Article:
Hey people, it's ScionVyse and welcome back to Scionlyte, where I take a quick look at smaller or newer games that have piqued my interest. Today I'm going to be taking a look at a really interesting game that flew completely under my radar until its release, the 2D puzzle platformer, The Pedestrian.
The Pedestrian was developed by Skookum Arts, and released on Steam January 29, 2020. This was a Kickstarter project that thankfully succeeded, but like many successful Kickstarter projects, The Pedestrian ended up in development much longer than expected. The original release according to the Kickstarter was set to be mid-2017, but that obviously didn't happen. These delays are always a possibility with Kickstarter projects, but if that extra two and a half years of development made the Pedestrian a much better game, then it was worth the wait. So, does the Pedestrian justify its 6 year development cycle? Let's find out.
So, the developers advertise the game as a 2.5D puzzler, which in this case means the game takes place in a fully 3D world, fully modeled and animated, but the gameplay itself is basically entirely limited to a 2D plane. The art style here is really nice. The style of the world isn’t particularly unique, a lot of games use an art style that is fairly similar to this, where nothing is particularly exaggerated or out of the ordinary, but it’s bright and colourful, that sort of thing. This works fine though, since the backgrounds aren’t really the focus of the visuals, they’re window dressing, and perfectly acceptable as that. The real focus is on the road signs.
You play as a stick-figure, one of the people you'd see on washroom doors, or pedestrian crossing signs, hence the name, The Pedestrian. The game takes full advantage of this aesthetic too. As you progress through the game, the puzzle areas you move through will take different forms from road signs to chalk drawings to blueprints. For the most part these have no bearing on the gameplay itself, and is just an interesting piece of visual design, but every once in a while you'll see a piece of signage that is cemented to a wall or something like that, which does affect gameplay. I’d might as well start talking about that, since the gameplay is the standout feature here. The Pedestrian, as I said, is a 2D puzzle platformer, so largely what you’ll be doing is running and jumping, while solving puzzles in order to progress. The Pedestrian has a few mechanics that are really interesting that lets it stand out from the pack here though.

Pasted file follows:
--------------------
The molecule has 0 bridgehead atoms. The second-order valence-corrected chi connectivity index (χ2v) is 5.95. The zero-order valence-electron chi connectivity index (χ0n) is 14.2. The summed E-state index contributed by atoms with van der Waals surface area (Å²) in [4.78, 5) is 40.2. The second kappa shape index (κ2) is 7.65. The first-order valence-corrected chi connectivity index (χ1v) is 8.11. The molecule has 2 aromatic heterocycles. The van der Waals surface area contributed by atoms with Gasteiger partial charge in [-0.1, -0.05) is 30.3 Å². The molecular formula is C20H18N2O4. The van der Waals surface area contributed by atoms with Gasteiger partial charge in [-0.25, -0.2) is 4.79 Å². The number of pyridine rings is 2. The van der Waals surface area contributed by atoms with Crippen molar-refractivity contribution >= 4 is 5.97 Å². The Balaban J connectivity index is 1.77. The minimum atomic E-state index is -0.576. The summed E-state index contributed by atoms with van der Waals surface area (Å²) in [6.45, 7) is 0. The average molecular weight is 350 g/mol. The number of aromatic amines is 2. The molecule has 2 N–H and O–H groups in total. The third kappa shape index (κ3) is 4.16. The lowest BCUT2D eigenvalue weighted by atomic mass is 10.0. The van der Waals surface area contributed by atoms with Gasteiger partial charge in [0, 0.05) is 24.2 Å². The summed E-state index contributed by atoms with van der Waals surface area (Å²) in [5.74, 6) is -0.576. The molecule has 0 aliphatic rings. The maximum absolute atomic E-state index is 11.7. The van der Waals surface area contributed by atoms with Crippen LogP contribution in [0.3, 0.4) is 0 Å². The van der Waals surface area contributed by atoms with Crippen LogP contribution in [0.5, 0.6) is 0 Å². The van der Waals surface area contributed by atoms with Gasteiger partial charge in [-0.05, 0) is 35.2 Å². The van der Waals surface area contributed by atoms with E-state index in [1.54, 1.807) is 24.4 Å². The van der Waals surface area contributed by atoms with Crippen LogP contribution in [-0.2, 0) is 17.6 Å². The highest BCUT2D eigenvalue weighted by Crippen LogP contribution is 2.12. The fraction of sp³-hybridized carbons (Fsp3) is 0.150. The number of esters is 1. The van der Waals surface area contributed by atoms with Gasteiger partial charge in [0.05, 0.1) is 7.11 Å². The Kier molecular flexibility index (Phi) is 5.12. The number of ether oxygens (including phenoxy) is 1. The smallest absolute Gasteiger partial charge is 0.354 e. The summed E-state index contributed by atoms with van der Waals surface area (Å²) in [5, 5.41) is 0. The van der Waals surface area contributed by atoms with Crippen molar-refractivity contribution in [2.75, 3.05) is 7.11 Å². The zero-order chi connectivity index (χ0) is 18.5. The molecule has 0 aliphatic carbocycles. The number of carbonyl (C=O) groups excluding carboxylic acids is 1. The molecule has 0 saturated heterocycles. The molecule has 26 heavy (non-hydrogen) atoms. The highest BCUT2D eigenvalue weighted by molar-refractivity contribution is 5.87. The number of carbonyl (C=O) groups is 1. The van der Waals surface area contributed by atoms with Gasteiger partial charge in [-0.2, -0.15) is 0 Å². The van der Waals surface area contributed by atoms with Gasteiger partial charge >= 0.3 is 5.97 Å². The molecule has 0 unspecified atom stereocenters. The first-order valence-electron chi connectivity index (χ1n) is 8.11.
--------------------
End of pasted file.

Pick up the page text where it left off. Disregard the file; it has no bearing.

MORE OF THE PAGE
First, is that the gameplay is all done via these signs, and in order to solve the puzzles, you’re going to have to move those around. Each puzzle takes place on a screen, and you’ll see a number of signs that you’ll need to use. You’ll need to manipulate the signs in order to have your pedestrian reach the exit. Each sign will have doors or ladders that you’ll have to connect, and in order to have those paths be usable, you’ll need to properly align the signs. This, on its own is a really cool mechanic with a lot of possible iterations, and the game definitely utilizes it well; but of course it’s not always just that simple. There are a lot of other things that you’ll need to do in these puzzles, and at a glance it’s not that unique or interesting- you’ll be moving boxes, you’ll be using wire to bring power to a door, activating switches that change the available platforms, etc, but the added complexity added with the sign mechanic really makes these much more interesting.
For instance, you may need to plan out a sign path to move a box to a specific area, or use wire to power on a switch in a different sign, which then activates a bounce pad in yet another different sign. There will even be some puzzles that you’ll have to use or manipulate the outside world in order to solve them. Like, powering on a piston to move out of the way, or connecting signs and wires in specific ways to transfer electricity somewhere you need it. Even that isn’t everything, since there are some signs that will allow you to move your pedestrian to any sign regardless of doorways, and various hazards you’ll have to avoid along the way like spikes and lasers. And there are even more mechanics here that really vary up the experience too that I don’t want to directly spoil too much. It really requires a lot of thought, and unlike most puzzle games, if I encountered a difficult screen, I would just sit at that screen, planning out what I’d need to do before even trying things out. Thankfully though, for the most part the game does a great job of introducing things slowly, and properly iterating on puzzles, introducing more and more elements as you go, and really getting a lot of mileage out of each specific mechanic.